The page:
Iguazu Falls, Argentina: A Complete & Practical Guide

Eleanor Roosevelt uttered “Poor Niagara” upon seeing Iguazu Falls Argentina.

I’ve been to both and I have to agree with Mrs. Roosevelt on this one.

While you can see Niagara from pretty much one vantage point and have seen it all, Iguazu is made up of 150-300 smaller waterfalls (depending on water levels).

The falls in Iguazu are breathtaking and deserving of every hyperbolic term in the book.

I’ve been to Iguazu in Argentina twice now and it’s truly something I’ll never tire of.

Do not underestimate this natural beauty. It’s much more than just a waterfall. And being one of the most popular destinations in Argentina, it can be a bit overwhelming to plan.

How much time do you need in order to see both sides of the falls? Which side is better and how to navigate the border crossing?

This post is a complete guide to help you visit Iguazu Falls Argentina and answer all of your doubts.

A line of waterfalls of brown water pour down in a green jungle with mist rising up from the river below

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Visiting Iguazú National Park: The Important Details

  • Iguazu National Park in Argentina is open every day of the year from 8 am. You can enter the park until 4:30 in the afternoon, but you need to be out by 6.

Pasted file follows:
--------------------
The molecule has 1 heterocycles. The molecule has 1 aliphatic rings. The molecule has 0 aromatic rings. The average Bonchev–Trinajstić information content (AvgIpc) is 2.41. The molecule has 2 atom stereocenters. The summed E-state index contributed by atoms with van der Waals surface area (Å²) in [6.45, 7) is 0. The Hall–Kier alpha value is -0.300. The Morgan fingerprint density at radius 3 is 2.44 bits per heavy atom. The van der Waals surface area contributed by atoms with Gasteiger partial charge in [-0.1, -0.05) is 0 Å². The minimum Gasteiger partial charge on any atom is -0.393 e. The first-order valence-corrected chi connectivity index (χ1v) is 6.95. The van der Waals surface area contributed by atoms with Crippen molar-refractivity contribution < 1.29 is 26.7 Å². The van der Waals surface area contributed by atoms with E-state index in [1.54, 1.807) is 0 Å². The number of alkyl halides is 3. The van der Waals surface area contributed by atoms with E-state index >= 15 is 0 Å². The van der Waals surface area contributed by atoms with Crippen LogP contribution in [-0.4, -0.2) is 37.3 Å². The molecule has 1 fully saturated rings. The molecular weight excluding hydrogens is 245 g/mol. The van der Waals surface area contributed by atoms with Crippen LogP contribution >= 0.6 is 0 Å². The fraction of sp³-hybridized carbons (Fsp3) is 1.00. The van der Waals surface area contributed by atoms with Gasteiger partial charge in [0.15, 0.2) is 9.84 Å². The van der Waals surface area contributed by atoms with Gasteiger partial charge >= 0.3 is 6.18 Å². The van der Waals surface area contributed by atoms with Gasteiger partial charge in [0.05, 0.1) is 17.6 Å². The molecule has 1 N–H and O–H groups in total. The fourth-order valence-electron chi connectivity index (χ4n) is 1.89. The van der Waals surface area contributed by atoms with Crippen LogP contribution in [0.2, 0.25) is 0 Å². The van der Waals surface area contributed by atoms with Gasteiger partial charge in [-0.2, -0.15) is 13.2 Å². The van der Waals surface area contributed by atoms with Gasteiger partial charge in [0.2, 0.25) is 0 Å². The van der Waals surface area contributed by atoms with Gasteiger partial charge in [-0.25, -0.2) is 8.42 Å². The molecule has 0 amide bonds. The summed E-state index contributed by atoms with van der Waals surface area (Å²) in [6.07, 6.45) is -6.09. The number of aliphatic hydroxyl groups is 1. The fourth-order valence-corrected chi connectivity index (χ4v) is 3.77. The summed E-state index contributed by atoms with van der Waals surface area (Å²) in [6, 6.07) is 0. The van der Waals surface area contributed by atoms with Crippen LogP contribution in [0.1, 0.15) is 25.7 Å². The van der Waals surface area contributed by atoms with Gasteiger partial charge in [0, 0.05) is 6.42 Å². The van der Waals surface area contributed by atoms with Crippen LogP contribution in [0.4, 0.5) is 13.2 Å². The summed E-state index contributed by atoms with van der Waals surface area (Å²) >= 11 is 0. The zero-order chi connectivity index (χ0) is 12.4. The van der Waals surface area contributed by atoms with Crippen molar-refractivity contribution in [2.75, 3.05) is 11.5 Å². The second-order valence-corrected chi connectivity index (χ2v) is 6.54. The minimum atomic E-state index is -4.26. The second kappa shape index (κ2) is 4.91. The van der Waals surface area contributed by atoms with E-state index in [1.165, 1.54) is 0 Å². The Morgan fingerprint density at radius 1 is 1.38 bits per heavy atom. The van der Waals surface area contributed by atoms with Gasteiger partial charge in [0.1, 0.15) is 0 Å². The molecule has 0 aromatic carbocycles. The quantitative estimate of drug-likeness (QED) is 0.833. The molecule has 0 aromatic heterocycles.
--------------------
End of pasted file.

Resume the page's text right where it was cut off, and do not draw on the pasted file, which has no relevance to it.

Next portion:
• Read more about the national parks in Argentina here.
  • The cost is $35,000 pesos for non-residents. If you validate your ticket at the ticket windows when leaving, you’ll receive a 50% discount on your second visit (must be next consecutive day).
  • You can pay in cash (in pesos) or credit card.
  • Your ticket includes everything. It includes access to all walking paths to the falls (upper circuit, lower circuit & Devil’s Throat). It also includes the free ferry to cross over to San Martin Island and use of the Tren de la Selva.
  • There are restaurants and facilities within the park.
  • There are buses from the Puerto Iguazu bus station that will take you to the park or you can take a taxi. You won’t need a rental car in Iguazu.

Iguazu Organized Tours